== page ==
Because of the inadequate health care in San Giovanni Rotondo in the early years, many of the people in the area died an untimely death. Padre Pio felt compelled to remedy this situation. He worked tirelessly to make the Home for the Relief of Suffering a reality. Fr. DeVita saw first hand, the great blessings of Padre Pio’s hospital. Not only did it save the lives of many of the sick and infirm, it was also of great benefit to the poor. San Giovanni Rotondo was an economically depressed region and many of its citizens struggled to find work. The Home for the Relief of Suffering provided much needed jobs for many of the families in the town. Fr. DeVita’s own sister Raffaella felt very fortunate to be employed at the hospital.
Fr. DeVita became a patient at the Home for the Relief of Suffering shortly after it opened its doors. He contracted typhoid fever and remained in a coma for four days. A rumor went around San Giovanni Rotondo that James had passed away, but Padre Pio set the record straight. He said, “Do not worry. James has not passed away. He is going to recover.”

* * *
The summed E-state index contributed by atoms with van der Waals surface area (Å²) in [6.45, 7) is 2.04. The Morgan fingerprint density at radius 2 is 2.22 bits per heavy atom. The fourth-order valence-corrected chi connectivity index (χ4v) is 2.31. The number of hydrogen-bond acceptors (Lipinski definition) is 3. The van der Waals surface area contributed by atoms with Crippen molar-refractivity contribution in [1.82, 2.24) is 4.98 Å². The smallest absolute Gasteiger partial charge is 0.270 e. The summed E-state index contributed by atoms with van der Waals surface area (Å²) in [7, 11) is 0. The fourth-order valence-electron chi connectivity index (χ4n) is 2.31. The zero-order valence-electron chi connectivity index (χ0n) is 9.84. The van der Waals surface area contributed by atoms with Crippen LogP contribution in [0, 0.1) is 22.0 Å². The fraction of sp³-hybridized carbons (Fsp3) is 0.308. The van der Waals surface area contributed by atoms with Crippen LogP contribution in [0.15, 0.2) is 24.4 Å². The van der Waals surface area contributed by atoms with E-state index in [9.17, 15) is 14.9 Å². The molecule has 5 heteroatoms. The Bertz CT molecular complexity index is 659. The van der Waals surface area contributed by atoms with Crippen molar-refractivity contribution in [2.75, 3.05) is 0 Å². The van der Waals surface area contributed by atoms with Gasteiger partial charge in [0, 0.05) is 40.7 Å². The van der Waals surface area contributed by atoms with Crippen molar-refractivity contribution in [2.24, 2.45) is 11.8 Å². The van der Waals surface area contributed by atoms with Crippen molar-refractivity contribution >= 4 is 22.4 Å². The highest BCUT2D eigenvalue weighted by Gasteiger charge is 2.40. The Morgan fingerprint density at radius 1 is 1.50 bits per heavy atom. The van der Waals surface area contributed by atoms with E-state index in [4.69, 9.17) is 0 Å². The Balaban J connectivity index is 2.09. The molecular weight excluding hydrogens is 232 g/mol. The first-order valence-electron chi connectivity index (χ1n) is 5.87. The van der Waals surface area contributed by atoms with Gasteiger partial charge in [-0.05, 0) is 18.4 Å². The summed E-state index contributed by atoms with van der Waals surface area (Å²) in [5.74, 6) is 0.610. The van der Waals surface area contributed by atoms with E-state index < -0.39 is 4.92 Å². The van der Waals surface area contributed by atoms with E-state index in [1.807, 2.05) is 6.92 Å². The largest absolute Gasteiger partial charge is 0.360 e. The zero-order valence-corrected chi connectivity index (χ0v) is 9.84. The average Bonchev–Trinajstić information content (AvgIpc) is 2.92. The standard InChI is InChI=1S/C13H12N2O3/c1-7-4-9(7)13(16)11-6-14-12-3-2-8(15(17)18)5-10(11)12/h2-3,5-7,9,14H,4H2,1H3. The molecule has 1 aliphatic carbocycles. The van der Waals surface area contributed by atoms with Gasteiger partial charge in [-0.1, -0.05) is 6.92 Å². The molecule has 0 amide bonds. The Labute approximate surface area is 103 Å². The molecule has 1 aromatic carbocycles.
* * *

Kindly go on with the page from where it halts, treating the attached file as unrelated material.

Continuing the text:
In 1957, James DeVita was ordained into the Salesian Order, founded by St. John Bosco. Mary Pyle and the ladies choir that she directed, and that sang for all of Padre Pio’s Masses, came to the parish of San Onofrio in San Giovanni Rotondo to provide the music for James’ ordination Mass. When Fr. DeVita celebrated his first Mass, he had the great joy to wear one of Padre Pio’s priestly stoles.
Before he moved to the United States, Fr. DeVita went to Padre Pio to say goodbye. “But there is so much work for priests to do here in Italy,” Padre Pio said to him. “Why do you have to move so far away?” Fr. DeVita explained that he wanted to be closer to his family who had emigrated to Canada.